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Qie Niangao

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Everything posted by Qie Niangao

  1. I've been responsible for fixing some big systems. It's a whole lot easier when everybody on the team has been working on the relevant code for a while. Now would be a very good time to really fix sim handoffs. In fact, the best time in SL's entire history.
  2. Qie Niangao

    lindons home

    They're also going to supply some sort of scripted security feature; until then, you're allowed to use your own which could theoretically have about the same effect as the banlines. We don't know what will be possible with the Linden-supplied script (or rather I don't know, but I haven't really been paying attention lately). Dunno 'bout you, but I sure wouldn't think it worth my time to set up my own security script knowing it will be replaced Real Soon Now.
  3. I've seen my alphas change with TP, too (at least with my Slink male avatar, maybe others) but not often enough to try to figure out what's going on. (For the past week or so I have auto-alpha turned off and haven't seen it, but I often go weeks without seeing it again.) The second thing, though, with the horridly delayed response to mesh avatar HUD settings: that's a classic first indication of degraded scripts run percentage. Check the sim statistics the next time this happens and I bet you'll find that number below 50% -- even if the sim is otherwise perfectly normal with no time dilation or anything. (Of course that's the way script performance is supposed to degrade, without affecting physics or anything else, but we think it's somehow degrading too soon.)
  4. For my sins, in a former life I studied social science, and I may be more comfortable with trying to extract meaning from crazily messy data. So I'm okay with informally correlating possible contributing factors across a bunch of wildly diverse sims, at least as a way of generating theories to test experimentally, to collect more specific data or, if it's quicker, to find sections of simulator code to investigate for flaws. Studying the brain and debugging software have stuff in common. Maybe not the probe insertion part, but stuff in common nonetheless. Also, the way we got here is really the most informal longitudinal study ever: Performance on the same sims, degrading over time. Sure, there are still multiple possible contributing factors, sometimes including changes in the user-generated content on the sim, but sometimes apparently not.
  5. There are certainly Mainland sims with plenty of spare time, too, but they seemed relatively low script-count and low script-event-count (probably low object count, though) compared to some other sims where script performance has fallen off a cliff. Come to think of it, "falling off a cliff" does seem pretty non-linear. I wonder... could it be memory after all? Or it could be only some LSL functions that cause the script-lag to arise in some regions and not others. (For example, Pathfinding was a hypothesis at one point but the problem often arises with no Pathfinding on the sim.)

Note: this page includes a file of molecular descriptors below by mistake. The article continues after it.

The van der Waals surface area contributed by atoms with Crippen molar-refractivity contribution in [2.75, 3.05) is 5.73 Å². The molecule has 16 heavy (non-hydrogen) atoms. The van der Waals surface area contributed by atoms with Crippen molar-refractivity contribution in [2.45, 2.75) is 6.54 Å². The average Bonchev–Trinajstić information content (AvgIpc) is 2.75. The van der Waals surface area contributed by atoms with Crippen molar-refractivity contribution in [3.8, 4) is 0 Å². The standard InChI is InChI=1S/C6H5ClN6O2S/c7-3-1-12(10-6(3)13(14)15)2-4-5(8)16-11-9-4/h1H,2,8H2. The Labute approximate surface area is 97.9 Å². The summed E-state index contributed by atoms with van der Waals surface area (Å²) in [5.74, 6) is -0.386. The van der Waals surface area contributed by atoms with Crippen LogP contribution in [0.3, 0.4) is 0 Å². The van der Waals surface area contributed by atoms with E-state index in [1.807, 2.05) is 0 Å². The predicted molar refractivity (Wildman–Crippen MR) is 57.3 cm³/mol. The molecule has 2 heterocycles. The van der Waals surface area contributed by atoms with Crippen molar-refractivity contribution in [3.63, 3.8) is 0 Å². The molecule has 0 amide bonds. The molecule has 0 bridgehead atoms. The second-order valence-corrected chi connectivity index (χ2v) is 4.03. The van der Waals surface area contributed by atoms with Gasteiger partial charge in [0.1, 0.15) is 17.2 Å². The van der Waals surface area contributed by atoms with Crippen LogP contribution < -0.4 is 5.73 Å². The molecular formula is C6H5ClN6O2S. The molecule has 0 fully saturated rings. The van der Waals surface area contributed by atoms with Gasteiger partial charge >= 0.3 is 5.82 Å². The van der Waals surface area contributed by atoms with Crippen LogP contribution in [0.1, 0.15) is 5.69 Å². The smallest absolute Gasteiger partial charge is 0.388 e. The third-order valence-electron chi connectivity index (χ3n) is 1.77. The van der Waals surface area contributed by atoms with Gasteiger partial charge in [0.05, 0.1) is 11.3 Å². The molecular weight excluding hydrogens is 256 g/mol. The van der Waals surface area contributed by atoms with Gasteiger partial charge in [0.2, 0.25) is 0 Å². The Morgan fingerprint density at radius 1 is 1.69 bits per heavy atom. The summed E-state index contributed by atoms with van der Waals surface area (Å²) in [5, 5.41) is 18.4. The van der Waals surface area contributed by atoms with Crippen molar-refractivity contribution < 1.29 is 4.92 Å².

6. That's not the message I've gotten at Server user groups. Maybe I misinterpreted the Lindens, but I thought they were pretty committed to working on script performance, high on the to-do list. (I think that was before the teleport disconnects were recognized as needing everybody's full attention.) I understood the focus to be on script performance, I guess because it's the most evident and widespread performance problem affecting the sims. I have seen some sims in non-script trouble, but I don't know if there really are more of those in more trouble than in the past. Has anybody asked Ebbe or another Linden at a Town Hall whether they're still running full sims one-per-core? Or if they have some other theory of diminished performance?
  7. Other stuff is likely happening too, but one thing that some of us have been focused on is the inordinate amount of script time being consumed. Script-on-script lag, specifically, is getting serious with sims running a smaller percentage of scripts per frame, with seemingly as much frame time devoted to scripts as always. It's not clear why, and it's a thing Linden developers claim is next-in-line for study -- presumably delayed by the current teleport disconnect fiasco. As you say, sims aren't keeping up with the same loads they easily handled before. Maybe I'm gullible, but I really doubt this is because they're stacking them more sims per core. Something is using up time. My current totally unfounded theory is that it's due to stuff added to the sim ("little features and throttles and data collection") that has more than consumed all the savings they realized by off-loading services to non-sim hosts.
  8. I have no idea whether it means anything, but at one user group we were advised that teleporting quickly after arriving would likely not trigger the problem. Still, any hope is better than none.